Cork city manager Tim Lucey said, despite limited resources, he and his officials are “totally committed” to tackling the problem which has blighted Blackpool in recent years.
Councillors were presented with a detailed report on the issue at this week’s council meeting. It was prepared following calls for an aggressive and coordinated assault on the problem during the adoption of the Blackpool Local Area Plan (LAP) in September.
Mr Lucey and senior planning officials met community leaders in the village last week to discuss the best approach.
And he told councillors that work will start immediately, in consultation with community leaders, as well as with certain owners of buildings and sites, to address the issue.
“Almost half the buildings identified could be fixed with a bit of painting. In total, there are about 15 that need significant upgrade,” he said. “It is a very attractive place for employers, especially in the valley area where there are huge opportunities.”
The report shows, when the LAP was being drafted earlier this year, 50 sites in Blackpool were identified as unsightly, in need of minor remedial works to facades, or vacant and in need of serious repair. The most recent survey, conducted last month, shows some improvement, with 35 sites, consisting of 33 buildings, one site and one gateway area, identified for further investigation. Half of these sites — 16 buildings and one gateway — are deemed visually unsightly and requiring some minor remedial works to bring them up to a required standard.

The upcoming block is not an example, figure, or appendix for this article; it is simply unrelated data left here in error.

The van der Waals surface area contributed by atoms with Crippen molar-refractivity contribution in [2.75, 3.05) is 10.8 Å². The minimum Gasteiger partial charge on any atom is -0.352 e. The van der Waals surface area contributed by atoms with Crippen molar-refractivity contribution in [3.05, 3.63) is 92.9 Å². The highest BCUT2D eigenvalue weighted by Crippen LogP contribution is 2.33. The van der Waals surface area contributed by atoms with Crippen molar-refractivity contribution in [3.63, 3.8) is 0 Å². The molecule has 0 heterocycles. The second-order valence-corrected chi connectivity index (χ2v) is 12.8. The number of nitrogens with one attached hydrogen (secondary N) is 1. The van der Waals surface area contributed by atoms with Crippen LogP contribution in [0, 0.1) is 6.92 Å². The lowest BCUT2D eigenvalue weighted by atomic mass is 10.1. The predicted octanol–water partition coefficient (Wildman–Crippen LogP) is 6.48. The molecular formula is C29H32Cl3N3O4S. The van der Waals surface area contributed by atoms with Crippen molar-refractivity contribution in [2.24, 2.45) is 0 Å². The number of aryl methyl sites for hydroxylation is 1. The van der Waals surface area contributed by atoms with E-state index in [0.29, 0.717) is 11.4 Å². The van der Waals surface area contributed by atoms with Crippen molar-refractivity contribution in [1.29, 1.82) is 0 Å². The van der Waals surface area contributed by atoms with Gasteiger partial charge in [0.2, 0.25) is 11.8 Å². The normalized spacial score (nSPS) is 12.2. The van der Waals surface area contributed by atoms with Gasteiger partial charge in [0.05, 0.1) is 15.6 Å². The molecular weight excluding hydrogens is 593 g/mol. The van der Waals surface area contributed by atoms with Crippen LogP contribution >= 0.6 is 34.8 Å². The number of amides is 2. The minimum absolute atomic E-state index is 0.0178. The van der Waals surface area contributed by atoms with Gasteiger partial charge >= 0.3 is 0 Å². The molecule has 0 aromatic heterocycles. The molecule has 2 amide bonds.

“However, it is recognised that there is a further group of around 15 buildings which will require significant upgrading to bring them to an acceptable condition,” the report said.
The village has now been divided into three sub-areas for special attention over the coming months.
The first area, Thomas Davis Street, Commons Road, Brocklesby Street, part of Great William O’Brien Street, Berwick Lane, and part of Watercourse Road will be targeted first. The second area, which includes most of Great William O’Brien Street and Gerald Griffin Street, and the third area, which includes Cathedral Walk and the rest of Watercourse Road, will be tackled in due course.
The council is considering a range of approaches, including working with building owners, running a grant scheme for minor repairs, as well as supporting temporary alternative community uses for vacant buildings.
Councillors welcomed the plan. Blackpool-born Labour councillor Denis O’Flynn said: “The village and its people have a rich and proud history. Hopefully, this new approach, led by the city manager, will restore the village to its former glory.”